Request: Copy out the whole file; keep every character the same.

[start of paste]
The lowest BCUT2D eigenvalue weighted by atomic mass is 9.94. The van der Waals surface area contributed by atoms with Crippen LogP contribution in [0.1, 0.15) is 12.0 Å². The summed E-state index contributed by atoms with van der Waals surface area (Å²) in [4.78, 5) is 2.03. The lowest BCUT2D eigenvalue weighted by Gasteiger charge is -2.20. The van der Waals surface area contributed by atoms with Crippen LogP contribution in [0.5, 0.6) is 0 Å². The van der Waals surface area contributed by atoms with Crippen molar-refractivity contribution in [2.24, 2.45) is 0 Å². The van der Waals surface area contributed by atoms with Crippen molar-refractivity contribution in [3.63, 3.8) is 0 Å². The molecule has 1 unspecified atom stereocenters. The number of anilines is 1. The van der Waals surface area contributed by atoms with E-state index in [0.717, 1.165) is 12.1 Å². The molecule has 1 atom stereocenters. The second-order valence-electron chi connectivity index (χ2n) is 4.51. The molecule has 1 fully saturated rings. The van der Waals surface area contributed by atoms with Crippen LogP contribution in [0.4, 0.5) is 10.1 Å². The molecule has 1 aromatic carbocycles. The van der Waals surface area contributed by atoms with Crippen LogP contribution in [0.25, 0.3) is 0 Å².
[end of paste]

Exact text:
The lowest BCUT2D eigenvalue weighted by atomic mass is 9.94. The van der Waals surface area contributed by atoms with Crippen LogP contribution in [0.1, 0.15) is 12.0 Å². The summed E-state index contributed by atoms with van der Waals surface area (Å²) in [4.78, 5) is 2.03. The lowest BCUT2D eigenvalue weighted by Gasteiger charge is -2.20. The van der Waals surface area contributed by atoms with Crippen LogP contribution in [0.5, 0.6) is 0 Å². The van der Waals surface area contributed by atoms with Crippen molar-refractivity contribution in [2.24, 2.45) is 0 Å². The van der Waals surface area contributed by atoms with Crippen molar-refractivity contribution in [3.63, 3.8) is 0 Å². The molecule has 1 unspecified atom stereocenters. The number of anilines is 1. The van der Waals surface area contributed by atoms with E-state index in [0.717, 1.165) is 12.1 Å². The molecule has 1 atom stereocenters. The second-order valence-electron chi connectivity index (χ2n) is 4.51. The molecule has 1 fully saturated rings. The van der Waals surface area contributed by atoms with Crippen LogP contribution in [0.4, 0.5) is 10.1 Å². The molecule has 1 aromatic carbocycles. The van der Waals surface area contributed by atoms with Crippen LogP contribution in [0.25, 0.3) is 0 Å².